How To Go Gluten-free The Right Way

The Good, the Bad, and the Ugly of going Gluten-free

Image(s) licensed by Ingram Publishing

Image(s) licensed by Ingram Publishing


While eliminating gluten is critical for those living with Celiac Disease, it has become a more frequent way of life for many looking to optimize their health.  Recent stats show that as much as 1/3 of adults are now trying to cut down, or avoid gluten in their diets.

What is Gluten?

Gluten is a protein composite found in several types of grains, including wheat.  Its name derived from its glue-like properties when combined with water, gluten gives an elastic property to bread and allows it to rise during the baking process.  Once ingested, gluten interacts with the immune cells lining the digestive tract causing them to mount a non-specific immune response.  In individuals who live with Celiac Disease, these immune cells attack not only the gluten protein, but also the lining of the digestive tract (autoimmunity) – hence the need to eliminate gluten completely from their diet.  In those individuals who possess an intolerance (or sensitivity) to gluten, a similar inflammatory reaction occurs, albeit less severe, that can result in a variety of health issues.  Fatigue, gas, bloating, malabsorption and nutrient deficiencies, decreased immune function, and infertility, are just a few of the concerns that may be related to a gluten sensitivity.

Gluten-containing grains include: wheat (spelt, kamut, bulger, semolina), barley, rye

The good side of going gluten-free:

I am finding that increasingly more of the wheat products in North America are genetically modified, and this in and of itself may be why more people are developing sensitivities/intolerance to gluten.  Genetically modified wheat (containing gluten) has been shown to contribute to diabetes, hypertension and heart disease, anxiety, depression, and ADHD to name a few of the chronic health conditions that plague modern society.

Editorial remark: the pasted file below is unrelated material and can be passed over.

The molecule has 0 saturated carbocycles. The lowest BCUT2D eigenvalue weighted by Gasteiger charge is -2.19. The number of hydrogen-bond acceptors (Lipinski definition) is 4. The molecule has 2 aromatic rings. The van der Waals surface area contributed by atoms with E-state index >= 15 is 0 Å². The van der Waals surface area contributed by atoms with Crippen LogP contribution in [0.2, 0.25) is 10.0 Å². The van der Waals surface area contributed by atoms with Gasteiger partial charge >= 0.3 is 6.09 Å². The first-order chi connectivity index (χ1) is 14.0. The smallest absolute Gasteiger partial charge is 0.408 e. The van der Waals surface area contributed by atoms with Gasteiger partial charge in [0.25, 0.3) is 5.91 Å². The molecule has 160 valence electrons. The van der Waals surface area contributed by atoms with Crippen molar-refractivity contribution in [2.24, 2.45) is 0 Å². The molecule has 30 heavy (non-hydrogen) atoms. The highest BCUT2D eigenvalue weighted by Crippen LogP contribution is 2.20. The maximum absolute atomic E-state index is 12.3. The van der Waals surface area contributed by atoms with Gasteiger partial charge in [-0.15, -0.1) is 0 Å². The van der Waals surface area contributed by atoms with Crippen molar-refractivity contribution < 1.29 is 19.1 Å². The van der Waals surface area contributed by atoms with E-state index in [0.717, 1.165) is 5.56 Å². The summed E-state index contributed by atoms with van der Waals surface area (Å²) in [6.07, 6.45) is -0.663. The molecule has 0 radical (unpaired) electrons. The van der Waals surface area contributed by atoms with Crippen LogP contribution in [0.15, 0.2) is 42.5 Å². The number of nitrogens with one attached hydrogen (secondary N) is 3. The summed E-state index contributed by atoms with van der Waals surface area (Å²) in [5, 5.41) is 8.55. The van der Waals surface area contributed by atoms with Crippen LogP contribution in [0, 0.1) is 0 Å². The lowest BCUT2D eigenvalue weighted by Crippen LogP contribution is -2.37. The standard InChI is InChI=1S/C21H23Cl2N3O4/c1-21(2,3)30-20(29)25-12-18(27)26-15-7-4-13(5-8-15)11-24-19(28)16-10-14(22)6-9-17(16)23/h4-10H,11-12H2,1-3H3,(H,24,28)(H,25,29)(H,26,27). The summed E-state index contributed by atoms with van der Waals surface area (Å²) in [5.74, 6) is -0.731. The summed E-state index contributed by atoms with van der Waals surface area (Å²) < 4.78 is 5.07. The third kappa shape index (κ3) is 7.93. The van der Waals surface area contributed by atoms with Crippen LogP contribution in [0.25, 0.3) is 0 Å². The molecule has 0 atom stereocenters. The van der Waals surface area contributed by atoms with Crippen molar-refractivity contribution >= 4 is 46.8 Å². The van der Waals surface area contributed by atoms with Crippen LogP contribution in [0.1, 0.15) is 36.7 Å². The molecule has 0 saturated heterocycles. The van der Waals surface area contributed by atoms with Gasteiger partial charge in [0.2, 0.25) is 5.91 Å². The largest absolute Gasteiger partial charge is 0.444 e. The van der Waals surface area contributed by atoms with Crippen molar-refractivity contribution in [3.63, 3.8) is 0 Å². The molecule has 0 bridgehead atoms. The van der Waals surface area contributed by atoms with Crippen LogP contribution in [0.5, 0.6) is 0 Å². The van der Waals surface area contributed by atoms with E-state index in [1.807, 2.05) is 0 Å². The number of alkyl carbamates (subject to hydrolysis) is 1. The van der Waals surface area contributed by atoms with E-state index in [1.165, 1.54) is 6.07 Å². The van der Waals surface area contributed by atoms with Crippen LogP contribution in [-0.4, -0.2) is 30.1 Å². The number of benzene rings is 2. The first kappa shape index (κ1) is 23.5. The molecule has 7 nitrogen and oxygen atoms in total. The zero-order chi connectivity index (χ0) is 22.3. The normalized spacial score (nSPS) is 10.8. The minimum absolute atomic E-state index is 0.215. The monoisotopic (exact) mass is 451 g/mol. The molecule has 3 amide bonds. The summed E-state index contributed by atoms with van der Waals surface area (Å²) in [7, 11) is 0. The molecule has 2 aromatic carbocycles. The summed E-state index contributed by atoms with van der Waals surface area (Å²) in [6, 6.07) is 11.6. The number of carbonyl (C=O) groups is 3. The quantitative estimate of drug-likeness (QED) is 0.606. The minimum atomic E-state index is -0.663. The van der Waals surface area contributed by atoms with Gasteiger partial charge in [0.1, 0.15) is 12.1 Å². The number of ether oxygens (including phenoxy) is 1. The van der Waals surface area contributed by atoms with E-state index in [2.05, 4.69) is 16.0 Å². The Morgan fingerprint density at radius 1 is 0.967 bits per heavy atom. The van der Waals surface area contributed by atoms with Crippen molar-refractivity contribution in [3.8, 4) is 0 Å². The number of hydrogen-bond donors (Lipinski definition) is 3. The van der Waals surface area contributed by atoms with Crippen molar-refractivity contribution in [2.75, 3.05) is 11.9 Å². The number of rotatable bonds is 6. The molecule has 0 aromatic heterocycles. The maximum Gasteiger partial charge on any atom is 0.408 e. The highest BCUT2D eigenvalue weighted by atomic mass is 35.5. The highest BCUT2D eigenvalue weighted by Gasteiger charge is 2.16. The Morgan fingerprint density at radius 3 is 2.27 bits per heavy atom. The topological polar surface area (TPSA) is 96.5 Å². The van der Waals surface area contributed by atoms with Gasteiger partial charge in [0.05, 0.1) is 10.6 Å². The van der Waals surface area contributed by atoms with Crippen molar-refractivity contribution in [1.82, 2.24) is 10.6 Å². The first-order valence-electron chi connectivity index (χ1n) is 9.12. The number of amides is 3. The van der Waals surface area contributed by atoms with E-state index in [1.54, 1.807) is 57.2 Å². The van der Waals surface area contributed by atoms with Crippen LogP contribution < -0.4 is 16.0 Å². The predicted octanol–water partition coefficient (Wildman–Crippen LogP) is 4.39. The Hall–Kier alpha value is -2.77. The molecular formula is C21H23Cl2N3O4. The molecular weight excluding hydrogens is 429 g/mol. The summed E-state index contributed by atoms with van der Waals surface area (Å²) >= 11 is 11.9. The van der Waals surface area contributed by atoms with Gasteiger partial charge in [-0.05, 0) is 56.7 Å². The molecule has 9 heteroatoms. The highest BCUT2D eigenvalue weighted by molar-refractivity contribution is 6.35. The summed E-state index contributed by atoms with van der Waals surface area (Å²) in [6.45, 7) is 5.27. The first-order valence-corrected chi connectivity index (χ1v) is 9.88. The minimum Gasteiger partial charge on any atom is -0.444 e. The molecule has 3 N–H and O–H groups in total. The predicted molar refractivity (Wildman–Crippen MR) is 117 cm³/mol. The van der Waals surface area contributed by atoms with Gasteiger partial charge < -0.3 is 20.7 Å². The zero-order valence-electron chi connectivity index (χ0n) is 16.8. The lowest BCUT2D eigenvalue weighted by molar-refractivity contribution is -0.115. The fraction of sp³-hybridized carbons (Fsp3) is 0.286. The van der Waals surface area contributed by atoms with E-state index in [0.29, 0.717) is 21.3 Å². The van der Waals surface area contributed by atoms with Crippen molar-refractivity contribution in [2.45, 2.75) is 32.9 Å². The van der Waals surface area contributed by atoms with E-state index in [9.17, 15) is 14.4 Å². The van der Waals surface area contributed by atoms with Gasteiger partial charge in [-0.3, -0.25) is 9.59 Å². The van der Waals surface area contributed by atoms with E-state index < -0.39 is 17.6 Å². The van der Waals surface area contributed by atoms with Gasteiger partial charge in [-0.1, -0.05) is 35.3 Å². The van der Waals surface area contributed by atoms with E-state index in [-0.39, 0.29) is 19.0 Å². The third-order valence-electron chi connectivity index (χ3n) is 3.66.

It is well known that limiting/eliminating gluten containing grains in one’s diet can result in a variety of health benefits.   Going gluten-free can help to decrease systemic inflammation, heal the gut and improve digestive concerns, decrease pain and cramping (especially for women with menstrual cramps), aid in weight loss, improve brain fog, focus, and overall energy levels.  To find out if adopting a gluten-free lifestyle is right for you, contact your Naturopathic Doctor.

Gluten-free grains include: brown rice (or white rice), buckwheat, corn, oats, quinoa, millet, amaranth, tapioca, teff, and sorghum.

The bad and the ugly of going gluten-free:

While a gluten-free diet can yield numerous health benefits, eating certain gluten-free foods does not always mean that they provide a healthier alternative.  Gluten-free processed foods like breads, cookies, cakes, and pizzas, often substitute wheat for corn starch, rice flour, or potato flour – all starches that can contribute to weight gain and unbalanced blood sugar levels.  Many of these foods also contain more sugar in an attempt to make their taste more appealing.

I recommend opting for whole food, whole grain options as listed above, rather than stocking up on your processed, premade, store-bought brands.



It is never easy to make dietary changes, regardless of what they may be.  Check out some of my favourite resources to make the transition a little bit easier:

Civilized Caveman Cooking (
o    all of these recipes are Paleo-friendly meaning that they actually don’t include any grain or dairy.  These recipes are all very high in protein, and do contain nuts (ALLERGY ALERT)

Oh She Glows (
o    all of these recipes are vegan and GF. There are a number of options for snacks (i.e. granola bars, energy balls, etc) that are easy to make and taste awesome.  There is also an Oh She Glows cookbook that we love in our household.

Wheat Belly Cookbook – by Dr. William Davis, MD provides completely GF recipes

Gluten-Free Goddess (

Author: Dr. Kristi Prince, ND

Dr. Kristi Prince, ND is a Naturopathic Doctor in Cobourg with a focus on Family Medicine and Women's Health.  She is also a soon-to-be registered lactation consultant.

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